Most of us would probably consider that modern medicine and technology has brought about eye care, and that ‘Roman Eye Health’ and any treatments or remedies probably didn’t exsist – yet both archaeological, and written accounts tell us that such things certainly did exsist.
The health of the eyes was a particular concern in the Roman world. The eyes were considered a privileged body part and the transition point between the soul and the outside world.
Unfortunately, crowded bathhouses and the excellent communications afforded by the road network would have contributed to the spread of infectious eye diseases across the Empire. From Britain a military strength report of the First Cohort of Tungrians found at Vindolanda specifically categorises the thirty-one soldiers signed off as unfit into three distinct groups: aegri (sick; 15); volnerati (wounded; 6); and lippientes (eye troubles; 10).
Within the Roman medical literature there was a significant emphasis on the treatment of a variety of eye diseases using eye ointments – or collyria. For example, the first century doctor Scribonius Largus, listed twenty-two collyria and Galen, physician to the Emperor Marcus Aurelius over two-hundred. In addition, collyrium stamps are found throughout the Western Roman Empire and two dozen have been discovered in Britain. These would have been used for impressing the name of the maker, the remedy and the purpose of the treatment onto a newly manufactured collyrium (before it was left to harden). Work I have undertaken with the students at Malton School has demonstrated the remarkable effectiveness of many of these Roman medicines in treating eye infections.
Typically, collyrium stamps are small square blocks made of greenish schist or steatite with wording on each of the four edges (Figure 1). In a few instances the stone is oblong with two inscribed sides and in one example from Wroxeter, the stamp is circular (Figure 2). The letters are cut in intaglio form and written from right to left so that when stamped on a soft collyrium they make an impression that reads from left to right.
Lippitudo (acute conjunctivitis) is the mostly frequently cited problem mentioned on the British stamps followed by aspritudino (chronic conjunctivitis). The example from Cambridge is inscribed:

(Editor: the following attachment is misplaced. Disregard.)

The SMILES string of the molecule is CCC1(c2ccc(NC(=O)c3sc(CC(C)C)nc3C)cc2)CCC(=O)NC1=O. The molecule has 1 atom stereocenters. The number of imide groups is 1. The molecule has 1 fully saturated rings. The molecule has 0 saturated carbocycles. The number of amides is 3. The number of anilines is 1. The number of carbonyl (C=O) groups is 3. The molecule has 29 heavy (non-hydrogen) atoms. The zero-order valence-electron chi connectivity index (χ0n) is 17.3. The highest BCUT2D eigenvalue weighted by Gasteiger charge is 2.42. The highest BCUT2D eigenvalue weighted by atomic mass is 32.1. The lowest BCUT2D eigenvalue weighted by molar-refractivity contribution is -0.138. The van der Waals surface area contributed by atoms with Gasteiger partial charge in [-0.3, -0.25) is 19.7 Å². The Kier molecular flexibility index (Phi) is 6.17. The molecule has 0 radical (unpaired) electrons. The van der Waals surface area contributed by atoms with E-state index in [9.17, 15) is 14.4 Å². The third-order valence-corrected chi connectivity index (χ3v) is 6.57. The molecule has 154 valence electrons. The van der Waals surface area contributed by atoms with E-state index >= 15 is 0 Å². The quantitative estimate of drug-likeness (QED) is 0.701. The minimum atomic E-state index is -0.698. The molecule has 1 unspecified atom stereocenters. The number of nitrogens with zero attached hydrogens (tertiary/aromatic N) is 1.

L. IVL. SALVTARIS PE/NICILLUM AD LIPPITUD
‘the collyrium of Lucius Julius Salutaris, to be applied with a fine brush for lippitudo of the eyes‘
A collyrium stamp discovered in York (Figure 3) bears the letters:
‘Julius Alexander`s salve made from misy for aspritudo
Collyrium stamps may have been handed on from person to person and even down the generations. In an example from St. Albans the name Flavius Secundus is executed in a rougher style than that for Lucius Julius Ivenis suggesting a succession. Also, the green colouration of the stones was thought to confer some sort of magical property to the object.
Intriguingly collyrium stamps are absent from many areas of the Roman Empire and it has been argued that they relate to the different medical systems in Gaul, Germany and Britain at the time. Perhaps the sticks of medicament were prepared in bulk at a larger town – such as York, London or Colchester – for use by eye healers making regular circuits around the local countryside. In 1990 a Roman grave was found near Lyon including a brass box with four compartments that contained 20 baton-shaped collyria. Also discovered were three brass probes of the type used to mix medicaments alongside a worn slate grinding stone. It is likely that many travelling eye healers would have carried such equipment.
Stopping in a place such as Malton a peripatetic eye healer from York (such as Julius Alexander) might have pulled out of his travelling pack a brass medicine box. As the locals looked on the lid would have been retracted revealing five small compartments containing a range of embossed and hardened collyria (Figure 4).
A collyrium would then have been carefully selected according to the patient’s needs with a small piece being cut off. After crushing the collyrium fragment on a stone palate using a brass probe, the resulting powder would have been mixed with water, egg or milk as appropriate in the cup-shaped depression on the underside of the box to produce a paste for application to the eye (Figure 5).
Figure 1: A collyrium stamp from Kenchester ©The Trustees of the British Museum
Visit: The British Museum
Figure 2: A collyrium stamp from Wroxeter ©Nick Summerton
Figure 3: A collyrium stamp from York ©York Museums Trust
Visit: York Museums Trust
Figure 4: Reconstructed eye box with view of central compartment ©Nick Summerton
Figure 5: Cup-shaped depression on underside of reconstructed eye box ©Nick Summerton